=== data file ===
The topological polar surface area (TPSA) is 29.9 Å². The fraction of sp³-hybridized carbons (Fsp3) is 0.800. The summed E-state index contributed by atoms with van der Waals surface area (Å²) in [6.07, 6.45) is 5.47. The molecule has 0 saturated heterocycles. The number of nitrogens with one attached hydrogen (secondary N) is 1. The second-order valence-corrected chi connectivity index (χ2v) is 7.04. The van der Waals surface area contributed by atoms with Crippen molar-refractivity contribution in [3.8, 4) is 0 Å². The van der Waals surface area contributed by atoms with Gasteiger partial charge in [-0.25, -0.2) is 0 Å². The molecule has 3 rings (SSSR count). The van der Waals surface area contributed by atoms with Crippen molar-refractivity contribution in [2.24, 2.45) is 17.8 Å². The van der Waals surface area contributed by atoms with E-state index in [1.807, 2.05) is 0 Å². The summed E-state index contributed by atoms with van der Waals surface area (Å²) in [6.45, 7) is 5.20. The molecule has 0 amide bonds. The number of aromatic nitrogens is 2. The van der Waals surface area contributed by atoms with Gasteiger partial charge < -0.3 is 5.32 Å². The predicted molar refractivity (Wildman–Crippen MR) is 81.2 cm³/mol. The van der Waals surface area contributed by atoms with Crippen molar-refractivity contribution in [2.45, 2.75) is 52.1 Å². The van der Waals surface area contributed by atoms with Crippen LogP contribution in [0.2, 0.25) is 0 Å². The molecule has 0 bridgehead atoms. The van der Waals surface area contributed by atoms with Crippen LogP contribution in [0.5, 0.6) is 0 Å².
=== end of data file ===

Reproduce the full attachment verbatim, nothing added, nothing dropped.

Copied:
The topological polar surface area (TPSA) is 29.9 Å². The fraction of sp³-hybridized carbons (Fsp3) is 0.800. The summed E-state index contributed by atoms with van der Waals surface area (Å²) in [6.07, 6.45) is 5.47. The molecule has 0 saturated heterocycles. The number of nitrogens with one attached hydrogen (secondary N) is 1. The second-order valence-corrected chi connectivity index (χ2v) is 7.04. The van der Waals surface area contributed by atoms with Crippen molar-refractivity contribution in [3.8, 4) is 0 Å². The van der Waals surface area contributed by atoms with Gasteiger partial charge in [-0.25, -0.2) is 0 Å². The molecule has 3 rings (SSSR count). The van der Waals surface area contributed by atoms with Crippen molar-refractivity contribution in [2.24, 2.45) is 17.8 Å². The van der Waals surface area contributed by atoms with E-state index in [1.807, 2.05) is 0 Å². The summed E-state index contributed by atoms with van der Waals surface area (Å²) in [6.45, 7) is 5.20. The molecule has 0 amide bonds. The number of aromatic nitrogens is 2. The van der Waals surface area contributed by atoms with Gasteiger partial charge < -0.3 is 5.32 Å². The predicted molar refractivity (Wildman–Crippen MR) is 81.2 cm³/mol. The van der Waals surface area contributed by atoms with Crippen molar-refractivity contribution in [2.45, 2.75) is 52.1 Å². The van der Waals surface area contributed by atoms with Crippen LogP contribution in [0.2, 0.25) is 0 Å². The molecule has 0 bridgehead atoms. The van der Waals surface area contributed by atoms with Crippen LogP contribution in [0.5, 0.6) is 0 Å².